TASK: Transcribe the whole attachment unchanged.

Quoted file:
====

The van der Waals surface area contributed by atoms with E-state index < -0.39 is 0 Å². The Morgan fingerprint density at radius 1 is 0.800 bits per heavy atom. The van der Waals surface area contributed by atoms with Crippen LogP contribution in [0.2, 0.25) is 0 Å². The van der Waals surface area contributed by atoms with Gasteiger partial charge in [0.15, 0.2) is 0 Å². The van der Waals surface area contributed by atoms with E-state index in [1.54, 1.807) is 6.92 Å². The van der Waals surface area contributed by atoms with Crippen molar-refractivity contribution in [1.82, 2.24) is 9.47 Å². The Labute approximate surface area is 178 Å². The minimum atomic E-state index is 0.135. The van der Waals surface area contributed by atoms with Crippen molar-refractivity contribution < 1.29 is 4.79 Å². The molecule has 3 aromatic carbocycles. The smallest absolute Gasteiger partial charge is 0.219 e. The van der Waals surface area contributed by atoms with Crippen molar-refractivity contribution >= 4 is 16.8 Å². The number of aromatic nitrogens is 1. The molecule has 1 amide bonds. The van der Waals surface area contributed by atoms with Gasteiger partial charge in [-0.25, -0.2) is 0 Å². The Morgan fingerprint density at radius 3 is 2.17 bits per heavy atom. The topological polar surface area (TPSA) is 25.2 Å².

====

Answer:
The van der Waals surface area contributed by atoms with E-state index < -0.39 is 0 Å². The Morgan fingerprint density at radius 1 is 0.800 bits per heavy atom. The van der Waals surface area contributed by atoms with Crippen LogP contribution in [0.2, 0.25) is 0 Å². The van der Waals surface area contributed by atoms with Gasteiger partial charge in [0.15, 0.2) is 0 Å². The van der Waals surface area contributed by atoms with E-state index in [1.54, 1.807) is 6.92 Å². The van der Waals surface area contributed by atoms with Crippen molar-refractivity contribution in [1.82, 2.24) is 9.47 Å². The Labute approximate surface area is 178 Å². The minimum atomic E-state index is 0.135. The van der Waals surface area contributed by atoms with Crippen molar-refractivity contribution < 1.29 is 4.79 Å². The molecule has 3 aromatic carbocycles. The smallest absolute Gasteiger partial charge is 0.219 e. The van der Waals surface area contributed by atoms with Crippen molar-refractivity contribution >= 4 is 16.8 Å². The number of aromatic nitrogens is 1. The molecule has 1 amide bonds. The van der Waals surface area contributed by atoms with Gasteiger partial charge in [-0.25, -0.2) is 0 Å². The Morgan fingerprint density at radius 3 is 2.17 bits per heavy atom. The topological polar surface area (TPSA) is 25.2 Å².